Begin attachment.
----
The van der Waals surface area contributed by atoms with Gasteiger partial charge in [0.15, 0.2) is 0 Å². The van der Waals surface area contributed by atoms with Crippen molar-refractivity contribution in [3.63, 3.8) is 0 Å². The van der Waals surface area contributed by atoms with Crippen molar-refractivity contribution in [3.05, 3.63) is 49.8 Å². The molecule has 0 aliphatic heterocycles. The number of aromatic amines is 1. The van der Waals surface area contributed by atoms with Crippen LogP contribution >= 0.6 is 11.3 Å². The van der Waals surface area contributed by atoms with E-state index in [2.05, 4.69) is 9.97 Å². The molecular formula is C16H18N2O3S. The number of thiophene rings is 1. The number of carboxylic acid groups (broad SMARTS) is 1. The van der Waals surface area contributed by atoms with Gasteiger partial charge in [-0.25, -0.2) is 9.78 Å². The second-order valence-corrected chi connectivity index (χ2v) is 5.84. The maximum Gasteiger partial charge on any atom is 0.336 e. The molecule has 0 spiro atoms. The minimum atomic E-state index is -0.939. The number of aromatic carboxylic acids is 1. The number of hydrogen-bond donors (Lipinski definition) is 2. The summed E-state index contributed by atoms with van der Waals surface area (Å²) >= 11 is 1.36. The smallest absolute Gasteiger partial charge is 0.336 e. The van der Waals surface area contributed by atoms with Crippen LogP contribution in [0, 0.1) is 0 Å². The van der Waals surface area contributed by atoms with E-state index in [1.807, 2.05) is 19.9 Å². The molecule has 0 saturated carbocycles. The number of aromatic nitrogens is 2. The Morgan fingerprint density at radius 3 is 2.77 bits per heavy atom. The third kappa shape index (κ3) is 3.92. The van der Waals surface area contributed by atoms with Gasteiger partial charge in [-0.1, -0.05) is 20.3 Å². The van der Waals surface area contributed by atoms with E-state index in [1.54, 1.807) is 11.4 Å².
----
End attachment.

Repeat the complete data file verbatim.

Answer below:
The van der Waals surface area contributed by atoms with Gasteiger partial charge in [0.15, 0.2) is 0 Å². The van der Waals surface area contributed by atoms with Crippen molar-refractivity contribution in [3.63, 3.8) is 0 Å². The van der Waals surface area contributed by atoms with Crippen molar-refractivity contribution in [3.05, 3.63) is 49.8 Å². The molecule has 0 aliphatic heterocycles. The number of aromatic amines is 1. The van der Waals surface area contributed by atoms with Crippen LogP contribution >= 0.6 is 11.3 Å². The van der Waals surface area contributed by atoms with E-state index in [2.05, 4.69) is 9.97 Å². The molecular formula is C16H18N2O3S. The number of thiophene rings is 1. The number of carboxylic acid groups (broad SMARTS) is 1. The van der Waals surface area contributed by atoms with Gasteiger partial charge in [-0.25, -0.2) is 9.78 Å². The second-order valence-corrected chi connectivity index (χ2v) is 5.84. The maximum Gasteiger partial charge on any atom is 0.336 e. The molecule has 0 spiro atoms. The minimum atomic E-state index is -0.939. The number of aromatic carboxylic acids is 1. The number of hydrogen-bond donors (Lipinski definition) is 2. The summed E-state index contributed by atoms with van der Waals surface area (Å²) >= 11 is 1.36. The smallest absolute Gasteiger partial charge is 0.336 e. The van der Waals surface area contributed by atoms with Crippen LogP contribution in [0, 0.1) is 0 Å². The van der Waals surface area contributed by atoms with E-state index in [1.807, 2.05) is 19.9 Å². The molecule has 0 saturated carbocycles. The number of aromatic nitrogens is 2. The Morgan fingerprint density at radius 3 is 2.77 bits per heavy atom. The third kappa shape index (κ3) is 3.92. The van der Waals surface area contributed by atoms with Gasteiger partial charge in [-0.1, -0.05) is 20.3 Å². The van der Waals surface area contributed by atoms with E-state index in [1.54, 1.807) is 11.4 Å².